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The Last of Its Kind, Samuel Shepard Drive

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This little guy is the last of what was originally five row houses, perhaps only saved because it used its stout neighbors for support.

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But it gets even more exciting on the side, where obvious signs of the neighboring house are preserved in brick.

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Fire places and floor joist holes are filled in with brick, probably during demolition.

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The settling is causing the brick “plugs” to pop out.

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And look at that, you can see coal soot still stuck to the walls of the chimney flue.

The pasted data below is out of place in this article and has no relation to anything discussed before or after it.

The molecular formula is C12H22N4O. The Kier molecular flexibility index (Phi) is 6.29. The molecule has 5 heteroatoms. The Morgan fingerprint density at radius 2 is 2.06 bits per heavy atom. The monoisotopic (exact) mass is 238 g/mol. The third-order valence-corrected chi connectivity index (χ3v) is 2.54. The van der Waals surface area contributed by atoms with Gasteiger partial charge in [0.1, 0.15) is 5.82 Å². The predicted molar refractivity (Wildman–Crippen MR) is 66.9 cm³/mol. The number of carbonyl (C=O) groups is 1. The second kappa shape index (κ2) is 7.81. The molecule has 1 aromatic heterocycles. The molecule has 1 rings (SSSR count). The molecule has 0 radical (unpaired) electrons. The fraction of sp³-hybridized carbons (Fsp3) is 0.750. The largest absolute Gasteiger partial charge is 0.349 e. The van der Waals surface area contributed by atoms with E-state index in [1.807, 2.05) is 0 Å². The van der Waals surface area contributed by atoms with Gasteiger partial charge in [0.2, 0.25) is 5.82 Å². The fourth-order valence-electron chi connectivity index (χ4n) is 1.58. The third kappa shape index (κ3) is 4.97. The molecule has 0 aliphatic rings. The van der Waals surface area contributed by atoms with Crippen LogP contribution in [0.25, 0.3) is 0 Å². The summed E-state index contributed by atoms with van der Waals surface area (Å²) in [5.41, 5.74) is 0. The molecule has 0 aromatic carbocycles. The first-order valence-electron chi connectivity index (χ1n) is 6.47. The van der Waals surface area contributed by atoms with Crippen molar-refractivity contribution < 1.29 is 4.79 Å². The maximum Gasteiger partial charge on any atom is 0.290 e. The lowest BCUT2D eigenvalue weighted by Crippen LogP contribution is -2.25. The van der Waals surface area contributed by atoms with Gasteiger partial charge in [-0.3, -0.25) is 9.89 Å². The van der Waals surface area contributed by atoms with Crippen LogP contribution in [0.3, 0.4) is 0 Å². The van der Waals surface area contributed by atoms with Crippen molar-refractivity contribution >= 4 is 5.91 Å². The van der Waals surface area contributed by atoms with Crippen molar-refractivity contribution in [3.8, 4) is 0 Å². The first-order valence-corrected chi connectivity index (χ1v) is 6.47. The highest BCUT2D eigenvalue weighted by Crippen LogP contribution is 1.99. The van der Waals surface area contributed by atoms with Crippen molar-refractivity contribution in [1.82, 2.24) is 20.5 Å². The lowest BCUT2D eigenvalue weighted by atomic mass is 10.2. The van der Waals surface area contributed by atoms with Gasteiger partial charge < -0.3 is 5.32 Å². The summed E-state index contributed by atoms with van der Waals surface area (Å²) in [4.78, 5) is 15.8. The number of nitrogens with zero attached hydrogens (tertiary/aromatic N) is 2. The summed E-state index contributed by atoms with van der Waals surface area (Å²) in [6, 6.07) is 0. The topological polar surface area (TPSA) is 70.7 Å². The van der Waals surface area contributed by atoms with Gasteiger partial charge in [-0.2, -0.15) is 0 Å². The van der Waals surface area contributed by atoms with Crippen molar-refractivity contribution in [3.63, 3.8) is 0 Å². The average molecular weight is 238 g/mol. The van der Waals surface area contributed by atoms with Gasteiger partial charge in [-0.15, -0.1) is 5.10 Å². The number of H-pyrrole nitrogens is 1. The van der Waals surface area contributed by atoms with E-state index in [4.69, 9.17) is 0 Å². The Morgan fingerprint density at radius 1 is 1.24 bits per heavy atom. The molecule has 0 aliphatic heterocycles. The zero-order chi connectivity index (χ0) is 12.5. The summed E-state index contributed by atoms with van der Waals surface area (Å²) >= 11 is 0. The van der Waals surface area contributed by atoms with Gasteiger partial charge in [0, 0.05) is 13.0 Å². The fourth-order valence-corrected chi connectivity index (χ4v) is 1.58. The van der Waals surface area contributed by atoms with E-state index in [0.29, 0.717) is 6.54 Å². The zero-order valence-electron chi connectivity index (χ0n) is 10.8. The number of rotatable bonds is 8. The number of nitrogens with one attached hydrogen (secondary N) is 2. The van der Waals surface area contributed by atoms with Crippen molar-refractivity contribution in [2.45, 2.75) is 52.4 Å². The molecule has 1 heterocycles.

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We’re not sure, but it looks like the right side of the first floor window is actually preserved here, below.

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In the back, on the side of the half-flounder service wing, remnants of the back porch and stairs still exists.

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One Comment

  1. They also used the wrong brick and mortar for the repairs, which is not helping. Modern concrete-based mortars and old brick are a bad combination that will destroy the old brick in time. Between that, the water infiltration, and the settling, and you get a wall that looks like this one.

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